“Markets have been waiting for U.S. energy producers to slash output during a period of depressed crude prices. But these companies have been paying their top executives to keep the oil flowing. Production and reserve growth are big components of the formulas that determine annual bonuses at many U.S. exploration and production companies. That meant energy executives took home tens of millions of dollars in bonuses for drilling in 2014, even though prices had begun to fall sharply in what would be the biggest oil bust in decades. The practice stems from Wall Street’s treatment of such companies’ shares as growth stocks, favoring future prospects over profitability. It has helped drive U.S. energy producers to spend more unearthing oil and gas than they make selling it, energy executives and analysts say.
It has also helped fuel the drilling boom that lifted U.S. oil and natural-gas production 76% and 31%, respectively, from 2009 through 2015, pushing down prices for both commodities. “You want to know why most of the industry outspent cash flow last year trying to grow production?” William Thomas, CEO of EOG Resources, said recently at a Houston conference. “That’s the way they’re paid.” (Ryan Dezember, Nicole Friedman and Erin Aillworth. “Key Formula for Executives Pay: Drill Baby Drill” http://www.wsj.com/articles/key-formula-for-oil-executives-pay-drill-baby-drill-1457721329)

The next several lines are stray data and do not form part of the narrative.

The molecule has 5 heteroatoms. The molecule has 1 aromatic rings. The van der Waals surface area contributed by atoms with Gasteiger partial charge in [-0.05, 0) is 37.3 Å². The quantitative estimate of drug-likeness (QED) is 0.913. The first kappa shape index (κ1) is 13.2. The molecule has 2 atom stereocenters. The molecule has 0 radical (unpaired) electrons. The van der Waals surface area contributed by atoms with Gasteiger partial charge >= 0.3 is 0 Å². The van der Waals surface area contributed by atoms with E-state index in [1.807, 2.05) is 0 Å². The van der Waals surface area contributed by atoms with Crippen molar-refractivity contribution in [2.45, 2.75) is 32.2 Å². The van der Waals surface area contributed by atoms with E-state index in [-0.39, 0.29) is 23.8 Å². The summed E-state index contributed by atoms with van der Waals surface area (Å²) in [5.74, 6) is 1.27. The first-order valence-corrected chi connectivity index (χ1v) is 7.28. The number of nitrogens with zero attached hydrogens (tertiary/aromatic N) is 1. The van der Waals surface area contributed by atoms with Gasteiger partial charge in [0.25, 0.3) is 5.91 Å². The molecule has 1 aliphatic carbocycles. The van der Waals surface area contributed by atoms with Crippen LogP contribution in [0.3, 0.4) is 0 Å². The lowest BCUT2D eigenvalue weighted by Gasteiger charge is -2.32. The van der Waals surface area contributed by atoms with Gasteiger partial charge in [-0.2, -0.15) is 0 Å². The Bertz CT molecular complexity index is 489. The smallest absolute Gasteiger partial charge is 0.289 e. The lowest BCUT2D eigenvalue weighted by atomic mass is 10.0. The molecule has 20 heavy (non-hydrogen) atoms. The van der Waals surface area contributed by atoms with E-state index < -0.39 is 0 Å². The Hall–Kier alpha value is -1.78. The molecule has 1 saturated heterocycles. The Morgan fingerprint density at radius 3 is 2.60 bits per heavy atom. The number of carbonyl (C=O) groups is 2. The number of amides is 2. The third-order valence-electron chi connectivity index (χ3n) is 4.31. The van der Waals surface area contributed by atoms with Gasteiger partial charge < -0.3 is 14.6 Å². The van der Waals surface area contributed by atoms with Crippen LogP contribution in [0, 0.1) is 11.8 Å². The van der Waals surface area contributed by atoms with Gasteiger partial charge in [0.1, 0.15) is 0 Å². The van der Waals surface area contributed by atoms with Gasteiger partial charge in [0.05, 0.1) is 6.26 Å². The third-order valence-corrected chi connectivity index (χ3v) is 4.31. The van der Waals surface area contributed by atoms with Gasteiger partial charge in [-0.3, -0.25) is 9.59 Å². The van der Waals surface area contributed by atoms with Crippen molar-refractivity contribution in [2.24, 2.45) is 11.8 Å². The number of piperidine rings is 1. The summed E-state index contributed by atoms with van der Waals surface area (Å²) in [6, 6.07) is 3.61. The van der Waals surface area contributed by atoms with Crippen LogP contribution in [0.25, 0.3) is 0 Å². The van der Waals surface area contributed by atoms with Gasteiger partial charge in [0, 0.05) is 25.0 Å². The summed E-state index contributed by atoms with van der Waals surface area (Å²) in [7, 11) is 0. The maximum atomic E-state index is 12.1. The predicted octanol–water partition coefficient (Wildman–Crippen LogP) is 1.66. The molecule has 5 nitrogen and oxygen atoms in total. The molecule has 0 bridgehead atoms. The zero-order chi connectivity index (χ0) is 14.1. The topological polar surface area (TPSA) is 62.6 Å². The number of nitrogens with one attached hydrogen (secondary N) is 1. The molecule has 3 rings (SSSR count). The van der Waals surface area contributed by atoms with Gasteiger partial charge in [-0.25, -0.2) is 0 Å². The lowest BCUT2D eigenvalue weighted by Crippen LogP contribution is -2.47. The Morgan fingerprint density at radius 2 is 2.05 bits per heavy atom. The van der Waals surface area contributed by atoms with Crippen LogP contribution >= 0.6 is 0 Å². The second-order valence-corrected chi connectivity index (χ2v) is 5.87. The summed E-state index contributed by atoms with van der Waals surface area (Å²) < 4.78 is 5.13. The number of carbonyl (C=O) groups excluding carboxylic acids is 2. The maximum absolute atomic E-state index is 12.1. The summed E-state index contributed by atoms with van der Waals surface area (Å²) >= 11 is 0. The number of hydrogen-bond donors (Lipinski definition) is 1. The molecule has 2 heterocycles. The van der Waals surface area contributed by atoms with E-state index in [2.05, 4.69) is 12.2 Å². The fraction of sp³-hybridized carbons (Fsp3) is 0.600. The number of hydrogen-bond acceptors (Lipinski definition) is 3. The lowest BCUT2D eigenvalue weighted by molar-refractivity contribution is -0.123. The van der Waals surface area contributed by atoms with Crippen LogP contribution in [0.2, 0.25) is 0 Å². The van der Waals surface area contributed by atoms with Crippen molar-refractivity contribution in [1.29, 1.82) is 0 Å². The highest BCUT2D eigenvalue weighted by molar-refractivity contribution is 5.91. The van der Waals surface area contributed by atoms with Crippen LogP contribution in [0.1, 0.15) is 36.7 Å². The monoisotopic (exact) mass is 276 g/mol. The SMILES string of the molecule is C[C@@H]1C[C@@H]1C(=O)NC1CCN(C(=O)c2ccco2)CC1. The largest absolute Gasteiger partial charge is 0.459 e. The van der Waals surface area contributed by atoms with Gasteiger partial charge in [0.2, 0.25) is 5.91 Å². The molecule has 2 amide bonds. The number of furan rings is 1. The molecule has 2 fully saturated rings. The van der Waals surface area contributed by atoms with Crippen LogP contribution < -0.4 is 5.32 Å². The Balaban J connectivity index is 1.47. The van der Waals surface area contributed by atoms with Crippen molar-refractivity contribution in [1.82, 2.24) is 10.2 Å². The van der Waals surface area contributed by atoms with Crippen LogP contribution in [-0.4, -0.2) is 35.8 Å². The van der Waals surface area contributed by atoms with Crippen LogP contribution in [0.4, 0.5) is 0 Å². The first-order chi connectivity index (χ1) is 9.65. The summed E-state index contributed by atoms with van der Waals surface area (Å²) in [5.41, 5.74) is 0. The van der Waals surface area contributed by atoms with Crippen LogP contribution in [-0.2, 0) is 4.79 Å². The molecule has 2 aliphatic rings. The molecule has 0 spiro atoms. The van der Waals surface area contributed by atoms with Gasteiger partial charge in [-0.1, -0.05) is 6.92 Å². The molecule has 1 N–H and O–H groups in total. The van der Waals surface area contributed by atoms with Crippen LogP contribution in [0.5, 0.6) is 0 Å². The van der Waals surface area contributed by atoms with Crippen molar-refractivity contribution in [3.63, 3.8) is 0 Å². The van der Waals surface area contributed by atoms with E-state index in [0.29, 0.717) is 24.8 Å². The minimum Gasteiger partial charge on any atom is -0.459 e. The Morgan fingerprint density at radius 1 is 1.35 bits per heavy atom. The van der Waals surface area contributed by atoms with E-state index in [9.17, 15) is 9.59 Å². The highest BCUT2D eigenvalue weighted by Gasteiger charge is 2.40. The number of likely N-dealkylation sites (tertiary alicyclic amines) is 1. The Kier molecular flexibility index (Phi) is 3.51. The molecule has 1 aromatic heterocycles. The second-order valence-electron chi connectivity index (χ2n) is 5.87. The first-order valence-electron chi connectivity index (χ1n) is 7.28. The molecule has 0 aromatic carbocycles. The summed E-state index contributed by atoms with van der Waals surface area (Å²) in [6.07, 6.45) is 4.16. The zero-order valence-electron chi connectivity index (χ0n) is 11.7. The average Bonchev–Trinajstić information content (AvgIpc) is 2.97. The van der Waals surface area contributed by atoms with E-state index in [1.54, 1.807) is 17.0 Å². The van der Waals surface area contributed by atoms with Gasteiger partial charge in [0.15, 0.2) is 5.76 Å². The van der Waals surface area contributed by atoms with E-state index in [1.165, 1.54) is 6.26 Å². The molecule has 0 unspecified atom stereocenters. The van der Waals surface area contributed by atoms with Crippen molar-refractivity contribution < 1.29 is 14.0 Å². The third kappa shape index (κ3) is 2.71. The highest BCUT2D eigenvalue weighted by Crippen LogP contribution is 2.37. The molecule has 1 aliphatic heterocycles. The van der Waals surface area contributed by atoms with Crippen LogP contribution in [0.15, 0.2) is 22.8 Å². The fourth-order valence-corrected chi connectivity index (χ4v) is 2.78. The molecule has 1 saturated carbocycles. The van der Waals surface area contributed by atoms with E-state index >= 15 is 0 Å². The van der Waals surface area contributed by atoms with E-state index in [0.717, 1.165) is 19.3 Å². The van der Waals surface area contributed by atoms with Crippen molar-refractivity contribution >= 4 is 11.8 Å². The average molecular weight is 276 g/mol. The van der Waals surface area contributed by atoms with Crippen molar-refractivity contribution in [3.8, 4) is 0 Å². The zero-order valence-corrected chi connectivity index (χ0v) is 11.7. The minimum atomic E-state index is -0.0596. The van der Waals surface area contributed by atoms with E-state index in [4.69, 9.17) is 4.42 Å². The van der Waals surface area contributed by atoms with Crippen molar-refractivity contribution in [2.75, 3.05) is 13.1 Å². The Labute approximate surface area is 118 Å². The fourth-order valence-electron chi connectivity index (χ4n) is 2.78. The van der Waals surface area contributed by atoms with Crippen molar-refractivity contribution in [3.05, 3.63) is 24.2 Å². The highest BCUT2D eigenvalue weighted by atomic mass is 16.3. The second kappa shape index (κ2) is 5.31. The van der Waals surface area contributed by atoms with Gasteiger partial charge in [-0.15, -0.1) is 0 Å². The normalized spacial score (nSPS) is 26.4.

The Euphoric Economy at Work – how to rip off manic investors
All of this raises the question of how, with profitability so low, this reckless show has managed to stay on the road for so long and still continues. A cynical answer would be to say that the function of Wall Street is to connect the greedy and stupid with people and institutions without scruples who will spend their money for them. For this to happen optimism must be generated at all times whether this optimism has any foundation or not. The study of bubbles is all about people who are able to swim in an ethical sewer oblivious to their environment. They are too “euphoric” or high on the prospect of making a lot of money to calmly calculate what is happening. Another word for this is mania. It helps to consider this as a period of collective madness like a mania – a period of collective excitement in which the capacity for ethical and other judgements are impaired.